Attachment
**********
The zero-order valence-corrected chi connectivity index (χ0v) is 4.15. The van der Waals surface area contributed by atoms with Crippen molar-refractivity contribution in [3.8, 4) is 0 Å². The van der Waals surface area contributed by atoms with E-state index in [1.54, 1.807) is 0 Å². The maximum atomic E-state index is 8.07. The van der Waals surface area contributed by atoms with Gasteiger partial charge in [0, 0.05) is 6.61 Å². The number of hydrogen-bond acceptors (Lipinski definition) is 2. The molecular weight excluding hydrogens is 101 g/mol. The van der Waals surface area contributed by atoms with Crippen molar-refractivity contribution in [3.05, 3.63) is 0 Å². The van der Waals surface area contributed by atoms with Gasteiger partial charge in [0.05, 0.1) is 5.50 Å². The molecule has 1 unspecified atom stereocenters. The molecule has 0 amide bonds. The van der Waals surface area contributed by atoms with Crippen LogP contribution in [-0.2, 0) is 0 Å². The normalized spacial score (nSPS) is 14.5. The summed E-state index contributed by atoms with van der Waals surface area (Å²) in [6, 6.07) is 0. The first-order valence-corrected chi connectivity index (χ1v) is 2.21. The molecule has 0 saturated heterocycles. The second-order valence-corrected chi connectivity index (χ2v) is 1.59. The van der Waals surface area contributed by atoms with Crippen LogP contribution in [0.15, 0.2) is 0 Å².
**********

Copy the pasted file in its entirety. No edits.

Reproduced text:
The zero-order valence-corrected chi connectivity index (χ0v) is 4.15. The van der Waals surface area contributed by atoms with Crippen molar-refractivity contribution in [3.8, 4) is 0 Å². The van der Waals surface area contributed by atoms with E-state index in [1.54, 1.807) is 0 Å². The maximum atomic E-state index is 8.07. The van der Waals surface area contributed by atoms with Gasteiger partial charge in [0, 0.05) is 6.61 Å². The number of hydrogen-bond acceptors (Lipinski definition) is 2. The molecular weight excluding hydrogens is 101 g/mol. The van der Waals surface area contributed by atoms with Crippen molar-refractivity contribution in [3.05, 3.63) is 0 Å². The van der Waals surface area contributed by atoms with Gasteiger partial charge in [0.05, 0.1) is 5.50 Å². The molecule has 1 unspecified atom stereocenters. The molecule has 0 amide bonds. The van der Waals surface area contributed by atoms with Crippen LogP contribution in [-0.2, 0) is 0 Å². The normalized spacial score (nSPS) is 14.5. The summed E-state index contributed by atoms with van der Waals surface area (Å²) in [6, 6.07) is 0. The first-order valence-corrected chi connectivity index (χ1v) is 2.21. The molecule has 0 saturated heterocycles. The second-order valence-corrected chi connectivity index (χ2v) is 1.59. The van der Waals surface area contributed by atoms with Crippen LogP contribution in [0.15, 0.2) is 0 Å².